On Three Kings Day, January 6, a cake of the Three Kings should be baked. If you don’t dare to, doesn’t matter, you can bake a marble cake instead. The French claim that France is the cradle of this cake, and that it was the Three Kings who laid the baked cake on one of their turbans and this gave the typical form to the marble cake. You can read more about it in my article (the recipe attached): Galette des Rois – The Cake of Three Kings
I have tried several recipes for a marble cake already. Today, I chose a cake with raspberries from my baking attempts. (I used a small baking form).
Marble Cake with Raspberries
125 g softened butter
100 g sugar
1 teaspoon of grated lemon peel
30 g dried apricots, cut into tiny pieces
150 g flour
1 tbsp corn starch (maizena)
1 teaspoon of baking powder
juice from half a lemon
125 g fresh or frozen raspberries
3 – 4 tbsp red jelly powder
1 egg white
150 g powdered sugar
Mix butter in a bowl, slowly add sugar, eggs and yolk, then add the lemon peel and cut apricots. Mix the flour with maizena and baking powder, sieve, add lemon juice and mix into the butter mixture. Grease the baking form and sprinkle with flour or breadcrumbs. Pour a little dough into the form, add few raspberries, pour the dough again and add more raspberries. The last layer must be dough. Bake in a preheated oven at 180°C for about 45 minutes. After baking, leave in the form for 10 minutes, then take out and allow to cool. Mix the jelly powder with a little warm water and spread over the cake. Mix white and sugar to make the glaze, if you want to colour it with food colour.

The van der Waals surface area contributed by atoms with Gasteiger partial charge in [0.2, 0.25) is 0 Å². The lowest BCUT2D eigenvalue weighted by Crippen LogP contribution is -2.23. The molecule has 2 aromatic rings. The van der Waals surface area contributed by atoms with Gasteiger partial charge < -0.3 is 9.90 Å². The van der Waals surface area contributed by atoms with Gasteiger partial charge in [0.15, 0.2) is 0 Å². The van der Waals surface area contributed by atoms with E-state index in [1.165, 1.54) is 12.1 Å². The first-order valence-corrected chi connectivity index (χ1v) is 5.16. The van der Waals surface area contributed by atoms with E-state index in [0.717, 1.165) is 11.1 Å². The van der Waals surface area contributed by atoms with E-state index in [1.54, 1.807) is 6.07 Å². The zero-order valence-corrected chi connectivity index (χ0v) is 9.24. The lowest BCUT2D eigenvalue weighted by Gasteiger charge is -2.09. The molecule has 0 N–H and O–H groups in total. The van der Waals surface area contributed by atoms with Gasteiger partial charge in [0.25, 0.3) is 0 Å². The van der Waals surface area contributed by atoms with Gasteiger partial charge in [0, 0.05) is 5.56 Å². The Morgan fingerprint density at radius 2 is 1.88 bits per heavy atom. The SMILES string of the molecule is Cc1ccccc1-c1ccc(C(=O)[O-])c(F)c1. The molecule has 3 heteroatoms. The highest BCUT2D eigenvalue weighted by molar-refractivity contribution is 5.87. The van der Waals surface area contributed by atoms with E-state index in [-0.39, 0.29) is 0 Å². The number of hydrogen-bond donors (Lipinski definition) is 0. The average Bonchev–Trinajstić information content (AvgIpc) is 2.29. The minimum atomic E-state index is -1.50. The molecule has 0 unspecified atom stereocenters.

According to the French, the marble cake was born in Alsace. No wonder, therefore, that when I was in Strasbourg, which is located in the historic region of Alsace, at Christmas time, the marble cakes “popped up” at every step. Beautiful colourful forms were sold on the Christmas markets or used to decorate the stalls, and I even found magnets or candlesticks in the shape of a cake.
Near the Alsatian Christmas Delicacies Market (Place du Marché aux Poissons), I also found a bakery workshop where there was a small group of children cutting out various Christmas pastries called bredele, while a baker was preparing another dough not only for marble cakes – Kougelhopf, but also other pastries typical for the region. Baked products were smelling so good…
This visit to the workshop inspired me for when I bake my next classic marble cake – I will also put almonds or nuts, whole or chopped ones, at the bottom of the form before baking. You can try it yourself, for example with our family recipe: Classical Marble Cake Worthy of Emperor
Text: © Copyright Ingrid, Travelpotpourri
Fotos: © Copyright Ingrid, Travelpotpourri